Authors: Shaina Rogstad*, UMass Amherst, Alan Condron, Woods Hole Oceanographic Institution, Robert DeConto, University of Massachusetts Amherst, David Pollard, Pennsylvania State University
Topics: Climatology and Meteorology, Cryosphere, Anthropocene
Keywords: climate, cryosphere, modeling, polar, Antarctica
Session Type: Paper
Start / End Time: 9:35 AM / 10:50 AM
Room: Virtual Track 2
Presentation File: No File Uploaded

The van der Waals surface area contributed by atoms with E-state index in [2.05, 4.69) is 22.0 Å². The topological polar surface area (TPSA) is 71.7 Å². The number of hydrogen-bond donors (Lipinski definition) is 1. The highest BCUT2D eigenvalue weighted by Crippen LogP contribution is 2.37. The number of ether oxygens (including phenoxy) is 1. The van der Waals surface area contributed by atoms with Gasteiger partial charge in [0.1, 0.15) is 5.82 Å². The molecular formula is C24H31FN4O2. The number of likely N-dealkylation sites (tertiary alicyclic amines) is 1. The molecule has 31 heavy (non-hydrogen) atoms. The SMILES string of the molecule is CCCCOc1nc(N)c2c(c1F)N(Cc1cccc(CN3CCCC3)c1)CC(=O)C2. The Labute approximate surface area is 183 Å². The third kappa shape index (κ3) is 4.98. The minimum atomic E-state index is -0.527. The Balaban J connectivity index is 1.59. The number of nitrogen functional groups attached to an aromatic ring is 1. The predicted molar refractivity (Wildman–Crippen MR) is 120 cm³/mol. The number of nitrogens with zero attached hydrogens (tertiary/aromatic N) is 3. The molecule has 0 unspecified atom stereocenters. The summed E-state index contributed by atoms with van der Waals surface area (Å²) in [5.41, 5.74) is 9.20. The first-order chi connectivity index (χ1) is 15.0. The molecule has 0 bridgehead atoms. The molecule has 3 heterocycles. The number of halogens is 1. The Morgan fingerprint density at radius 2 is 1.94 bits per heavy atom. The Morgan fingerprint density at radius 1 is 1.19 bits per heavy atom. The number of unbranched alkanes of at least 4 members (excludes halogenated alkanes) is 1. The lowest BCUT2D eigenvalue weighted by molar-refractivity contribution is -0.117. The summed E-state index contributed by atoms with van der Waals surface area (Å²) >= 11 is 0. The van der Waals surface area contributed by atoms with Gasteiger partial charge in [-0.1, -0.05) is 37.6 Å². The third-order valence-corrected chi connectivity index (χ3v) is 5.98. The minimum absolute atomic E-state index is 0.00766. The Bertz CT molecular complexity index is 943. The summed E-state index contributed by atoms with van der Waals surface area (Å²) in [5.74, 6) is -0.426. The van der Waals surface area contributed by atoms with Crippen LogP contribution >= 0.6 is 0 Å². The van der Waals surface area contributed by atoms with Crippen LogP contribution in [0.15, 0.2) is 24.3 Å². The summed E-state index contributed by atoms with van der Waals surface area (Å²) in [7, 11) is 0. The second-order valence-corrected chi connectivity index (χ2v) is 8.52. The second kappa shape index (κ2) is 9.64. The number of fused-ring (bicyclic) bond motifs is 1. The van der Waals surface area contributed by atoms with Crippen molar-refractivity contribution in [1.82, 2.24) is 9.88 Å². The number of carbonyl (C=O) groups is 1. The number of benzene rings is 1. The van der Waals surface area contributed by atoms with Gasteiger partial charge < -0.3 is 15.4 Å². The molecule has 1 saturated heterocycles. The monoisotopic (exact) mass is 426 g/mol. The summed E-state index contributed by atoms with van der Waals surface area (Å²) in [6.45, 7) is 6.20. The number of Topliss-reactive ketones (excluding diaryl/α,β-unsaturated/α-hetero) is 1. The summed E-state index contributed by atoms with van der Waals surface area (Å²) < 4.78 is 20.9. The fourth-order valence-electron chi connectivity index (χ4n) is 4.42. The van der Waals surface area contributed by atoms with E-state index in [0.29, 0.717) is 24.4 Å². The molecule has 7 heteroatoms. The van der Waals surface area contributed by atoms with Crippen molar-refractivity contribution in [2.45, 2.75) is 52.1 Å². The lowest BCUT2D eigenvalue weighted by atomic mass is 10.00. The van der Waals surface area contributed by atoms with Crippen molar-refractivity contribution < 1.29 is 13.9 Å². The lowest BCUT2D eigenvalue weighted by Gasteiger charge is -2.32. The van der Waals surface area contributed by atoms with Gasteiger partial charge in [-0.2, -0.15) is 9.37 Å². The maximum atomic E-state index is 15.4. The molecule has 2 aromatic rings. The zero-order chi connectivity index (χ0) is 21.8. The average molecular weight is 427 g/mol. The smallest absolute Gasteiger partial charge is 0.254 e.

Observational evidence indicates that the Antarctic Ice Sheet is losing mass at an accelerated rate, and ice sheet models highlight the potential for a significant ice collapse in the next century. The impacts of this large fresh water forcing on sea-ice formation, ocean circulation, and climate could be significant, but the current generation of GCMs don’t adequately capture ice sheet meltwater discharge. Here we present results for 2005-2250 from several climate model simulations performed under IPCC future climate scenarios RCP 4.5 and 8.5 with a high-resolution, fully coupled, ocean-atmosphere-sea ice model (CESM 1.2). In each experiment, temporally and spatially variable runoff from Antarctica is prescribed from a regional dynamic/thermodynamic ice sheet/shelf model. Our results highlight a significant rise in subsurface ocean temperatures (>1C) at the ice sheet grounding line that may accelerate rates of ice melt beyond those currently projected. In contrast, the increased runoff creates a cold surface layer that allows Antarctic sea ice to continue to expand through the end of the current century causing delayed atmospheric warming. These competing feedbacks have significant implications for ice sheet evolution that can help inform the next iteration of ice sheet models and constrain future climate states.